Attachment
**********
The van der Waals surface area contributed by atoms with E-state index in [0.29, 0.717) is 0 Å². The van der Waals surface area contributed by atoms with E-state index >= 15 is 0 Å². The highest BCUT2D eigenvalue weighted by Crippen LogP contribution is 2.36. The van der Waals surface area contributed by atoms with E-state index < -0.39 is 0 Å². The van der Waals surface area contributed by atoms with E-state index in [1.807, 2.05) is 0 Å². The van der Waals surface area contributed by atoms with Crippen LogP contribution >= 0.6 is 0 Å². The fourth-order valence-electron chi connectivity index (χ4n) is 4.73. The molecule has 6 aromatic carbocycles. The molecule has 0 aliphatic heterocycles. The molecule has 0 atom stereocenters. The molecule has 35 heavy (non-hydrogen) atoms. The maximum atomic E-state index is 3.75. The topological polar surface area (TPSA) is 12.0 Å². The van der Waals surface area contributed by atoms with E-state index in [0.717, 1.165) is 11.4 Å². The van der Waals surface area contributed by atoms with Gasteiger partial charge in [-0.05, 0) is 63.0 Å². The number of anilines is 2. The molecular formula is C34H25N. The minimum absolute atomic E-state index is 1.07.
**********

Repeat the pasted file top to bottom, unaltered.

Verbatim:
The van der Waals surface area contributed by atoms with E-state index in [0.29, 0.717) is 0 Å². The van der Waals surface area contributed by atoms with E-state index >= 15 is 0 Å². The highest BCUT2D eigenvalue weighted by Crippen LogP contribution is 2.36. The van der Waals surface area contributed by atoms with E-state index < -0.39 is 0 Å². The van der Waals surface area contributed by atoms with E-state index in [1.807, 2.05) is 0 Å². The van der Waals surface area contributed by atoms with Crippen LogP contribution >= 0.6 is 0 Å². The fourth-order valence-electron chi connectivity index (χ4n) is 4.73. The molecule has 6 aromatic carbocycles. The molecule has 0 aliphatic heterocycles. The molecule has 0 atom stereocenters. The molecule has 35 heavy (non-hydrogen) atoms. The maximum atomic E-state index is 3.75. The topological polar surface area (TPSA) is 12.0 Å². The van der Waals surface area contributed by atoms with E-state index in [0.717, 1.165) is 11.4 Å². The van der Waals surface area contributed by atoms with Gasteiger partial charge in [-0.05, 0) is 63.0 Å². The number of anilines is 2. The molecular formula is C34H25N. The minimum absolute atomic E-state index is 1.07.